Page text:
Five Outdoor Safety Tips To Avoid an Emergency

By: Emory Healthcare
Date: Aug 8, 2022

Whether you are hiking, swimming, or doing activities in your backyard, many of us like to enjoy time outdoors. However, we know things can change in the blink of an eye. Yes, emergencies happen quickly. Knowing where to go and what to do if the situation presents itself is important, especially when you enjoy outdoor fun!

While many injuries turn out to be relatively minor and will heal on their own, it is essential to understand when it’s time to go to the emergency room. It could save a life.

Here’s a list of five common outdoor injuries and symptoms to look for.

Heatstroke

As temperatures rise, it’s important to remain cool, well-rested and hydrated. Prolonged exposure to high temperatures and dehydration are a lethal mix, causing your body to overheat. This can lead to heat cramps, heat exhaustion and the most serious of all – heatstroke. Heatstroke is a very serious problem that causes internal organ failure. If left untreated, it can result in death.

Seek help immediately if you experience extremely high body temperature (104°F or higher), fainting, nausea and/or vomiting, an intense headache, seizures, confusion, disorientation, rapid breathing or increased heart rate.

Head Injuries

Outdoor activities wouldn’t be complete without a few bumps and bruises. Most are harmless, resulting in minor pain or tenderness. Head injuries, though, can be tricky. Sometimes the symptoms of serious problems do not reveal themselves for several hours … or even days.

You will want to go to the hospital if after a blow to the head you experience a headache or stiff neck, sleepiness, vomiting, loss of movement in your arms or legs, or you don’t seem to be thinking straight/acting normal.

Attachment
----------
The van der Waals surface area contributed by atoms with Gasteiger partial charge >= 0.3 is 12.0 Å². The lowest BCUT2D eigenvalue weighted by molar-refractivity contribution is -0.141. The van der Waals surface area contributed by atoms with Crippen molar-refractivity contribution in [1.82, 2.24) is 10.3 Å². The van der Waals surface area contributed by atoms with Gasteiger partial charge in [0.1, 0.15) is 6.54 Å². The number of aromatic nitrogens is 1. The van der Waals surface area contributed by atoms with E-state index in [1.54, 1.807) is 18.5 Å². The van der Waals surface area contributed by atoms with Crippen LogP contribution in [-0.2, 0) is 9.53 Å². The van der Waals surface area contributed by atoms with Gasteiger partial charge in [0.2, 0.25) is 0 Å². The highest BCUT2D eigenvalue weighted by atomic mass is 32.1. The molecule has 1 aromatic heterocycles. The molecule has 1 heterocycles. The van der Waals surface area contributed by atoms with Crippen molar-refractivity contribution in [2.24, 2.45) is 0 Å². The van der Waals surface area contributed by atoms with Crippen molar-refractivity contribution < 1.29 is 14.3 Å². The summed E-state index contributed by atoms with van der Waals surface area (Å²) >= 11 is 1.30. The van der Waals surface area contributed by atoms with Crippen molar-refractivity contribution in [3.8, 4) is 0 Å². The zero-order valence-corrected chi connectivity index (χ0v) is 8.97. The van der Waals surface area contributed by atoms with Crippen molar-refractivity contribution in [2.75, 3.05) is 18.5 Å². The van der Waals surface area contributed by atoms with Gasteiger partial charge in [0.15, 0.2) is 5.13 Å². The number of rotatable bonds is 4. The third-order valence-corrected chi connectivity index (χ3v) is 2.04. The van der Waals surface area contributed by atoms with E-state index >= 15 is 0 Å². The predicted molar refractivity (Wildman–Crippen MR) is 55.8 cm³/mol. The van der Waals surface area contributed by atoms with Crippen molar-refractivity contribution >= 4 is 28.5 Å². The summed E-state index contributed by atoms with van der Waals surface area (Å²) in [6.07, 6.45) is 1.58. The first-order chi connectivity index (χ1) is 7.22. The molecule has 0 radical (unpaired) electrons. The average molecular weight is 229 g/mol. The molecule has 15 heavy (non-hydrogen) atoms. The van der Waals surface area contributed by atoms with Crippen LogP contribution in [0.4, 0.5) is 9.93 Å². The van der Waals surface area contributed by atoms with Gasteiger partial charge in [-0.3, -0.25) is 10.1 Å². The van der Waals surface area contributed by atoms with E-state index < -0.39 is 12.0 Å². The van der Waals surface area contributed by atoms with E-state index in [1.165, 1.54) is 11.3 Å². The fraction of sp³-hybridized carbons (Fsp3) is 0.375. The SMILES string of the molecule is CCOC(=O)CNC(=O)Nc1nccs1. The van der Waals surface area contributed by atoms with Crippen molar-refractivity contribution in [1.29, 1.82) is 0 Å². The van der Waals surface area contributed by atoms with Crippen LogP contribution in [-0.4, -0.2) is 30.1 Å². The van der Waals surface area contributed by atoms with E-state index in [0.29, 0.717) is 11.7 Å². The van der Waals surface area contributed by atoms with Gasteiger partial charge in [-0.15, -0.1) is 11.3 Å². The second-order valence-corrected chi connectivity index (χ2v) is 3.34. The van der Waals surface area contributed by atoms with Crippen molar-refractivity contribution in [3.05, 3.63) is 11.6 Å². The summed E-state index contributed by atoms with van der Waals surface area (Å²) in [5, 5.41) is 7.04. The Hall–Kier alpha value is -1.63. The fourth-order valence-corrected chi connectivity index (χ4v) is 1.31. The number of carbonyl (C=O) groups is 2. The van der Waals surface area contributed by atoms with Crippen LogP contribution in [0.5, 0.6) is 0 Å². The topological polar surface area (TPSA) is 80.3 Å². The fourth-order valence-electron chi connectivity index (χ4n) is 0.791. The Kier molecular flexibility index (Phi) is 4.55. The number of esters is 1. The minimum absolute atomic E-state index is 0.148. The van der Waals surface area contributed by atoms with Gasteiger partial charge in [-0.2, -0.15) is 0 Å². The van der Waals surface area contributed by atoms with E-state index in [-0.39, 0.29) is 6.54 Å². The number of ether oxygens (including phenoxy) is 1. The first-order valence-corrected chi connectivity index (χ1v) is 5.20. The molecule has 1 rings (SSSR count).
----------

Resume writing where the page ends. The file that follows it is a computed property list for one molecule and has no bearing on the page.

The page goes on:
Bee and Wasp Stings

Everyone reacts differently to bee and wasp stings. Some will barely notice a sting, while others may have a life-threatening allergic reaction. Usually, there isn’t anything to worry about. The pain will go away within a few hours. Swelling from more moderate reactions will go down within a few days. But severe allergic reactions are nothing to take lightly.

Call 9-1-1 if after being stung you have difficulty breathing, swelling of the throat and tongue, nausea, vomiting, diarrhea, dizziness or fainting, or additional skin reactions such as hives.

Wrist and Elbow Fractures

Falls become more frequent as outdoor activity levels increase. Our natural tendency is to catch ourselves, causing our wrists and elbows to pay the price. Early detection and treatment of fractures can help speed the recovery process and prevent complications in the future. Head to the emergency room after a fall if you notice an obvious deformity, difficulty using the injured area, pain, swelling, warmth, bruising or redness.

Snake Bites

Most of the time, snakes are not aggressive and they will try to avoid people. Even if they do attack, many bites are not life-threatening. However, you should treat every bite as a medical emergency unless you are positive the snake was not venomous.

General symptoms of a snake bite may include bleeding from the puncture wound, severe pain, swelling and burning of the skin, blurred vision, dizziness, diarrhea, fever, fainting, increased thirst, and weakness.

Know Where to Go

Knowing where to go when you’re ill or hurt makes a big difference. But it can get confusing. Know where to go to get the right care at the right time. Your primary care doctor knows your medical history best, but the Emory Healthcare Network includes more than 3,450 physicians in over 70 specialties, 425 locations and 11 hospitals, as well as primary care offices, urgent cares, MinuteClinics, and 6 ERs throughout metro Atlanta. Get the care you need wherever you need it. See our map to find the locations closest to you.

 


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